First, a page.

The interim agreement reached between Iran and six world powers is supposed to be the first step on a long path of international diplomacy. Yet the accord, which temporarily freezes Iran's nuclear program over the next six months, is already proving contentious with the Obama administration insisting on the deal's merits and congressional critics highlighting its concessions. House Speaker John Boehner (R-Ohio), for instance, urged that the agreement be met "with healthy skepticism," while Sen. Chuck Schumer (D-N.Y.) said that it "does not seem proportional."
If the White House wants talks to move toward a more comprehensive disarmament deal, it will need to make its case not just to allies in the region but also to a skeptical congressional audience — and soon. For the Iranians, a key component of a more permanent agreement is the rollback of sanctions, which fall to a U.S. Congress that has already been itching for further penalties. Diplomacy with Iran hinges not only on the Islamic Republic's compliance then but also Congress's buy-in.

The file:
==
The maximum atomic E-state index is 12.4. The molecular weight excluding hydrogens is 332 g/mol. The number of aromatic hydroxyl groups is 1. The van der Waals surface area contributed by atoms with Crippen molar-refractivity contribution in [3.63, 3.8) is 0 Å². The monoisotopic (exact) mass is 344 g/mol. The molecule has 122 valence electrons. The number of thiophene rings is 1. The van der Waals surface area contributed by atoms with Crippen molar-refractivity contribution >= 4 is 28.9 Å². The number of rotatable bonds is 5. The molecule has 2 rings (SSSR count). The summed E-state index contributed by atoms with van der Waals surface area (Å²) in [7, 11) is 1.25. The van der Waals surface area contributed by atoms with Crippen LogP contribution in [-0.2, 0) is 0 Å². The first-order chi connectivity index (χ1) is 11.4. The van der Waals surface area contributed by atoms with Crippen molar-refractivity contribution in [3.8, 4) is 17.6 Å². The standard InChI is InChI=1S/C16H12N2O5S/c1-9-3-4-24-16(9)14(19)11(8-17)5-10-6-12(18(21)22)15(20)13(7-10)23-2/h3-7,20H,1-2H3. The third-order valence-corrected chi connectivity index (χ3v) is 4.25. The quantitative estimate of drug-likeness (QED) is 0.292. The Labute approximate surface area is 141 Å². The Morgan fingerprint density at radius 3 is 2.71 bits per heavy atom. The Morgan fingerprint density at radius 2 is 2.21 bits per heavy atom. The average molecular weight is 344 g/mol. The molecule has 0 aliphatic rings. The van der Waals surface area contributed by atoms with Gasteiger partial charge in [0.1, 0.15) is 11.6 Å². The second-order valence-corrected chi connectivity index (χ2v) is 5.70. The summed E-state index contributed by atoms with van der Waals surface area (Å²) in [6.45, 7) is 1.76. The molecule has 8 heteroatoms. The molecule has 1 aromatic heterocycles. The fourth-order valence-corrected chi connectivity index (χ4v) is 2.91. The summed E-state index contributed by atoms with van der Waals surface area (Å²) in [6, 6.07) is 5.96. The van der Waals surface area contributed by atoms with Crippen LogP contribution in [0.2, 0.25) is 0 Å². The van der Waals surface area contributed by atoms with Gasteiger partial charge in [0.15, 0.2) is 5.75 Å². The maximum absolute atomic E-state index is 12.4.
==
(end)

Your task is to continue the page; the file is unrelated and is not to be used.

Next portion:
It is ironic that U.S. policy toward Iran is becoming so divisive since beneath all the bluster and bombast, this has been one of the most bipartisan issues in a Capitol perennially divided against itself. The Obama administration would be wise to nurture this rare bipartisan unity as much as the international coalition it has assembled against Iran.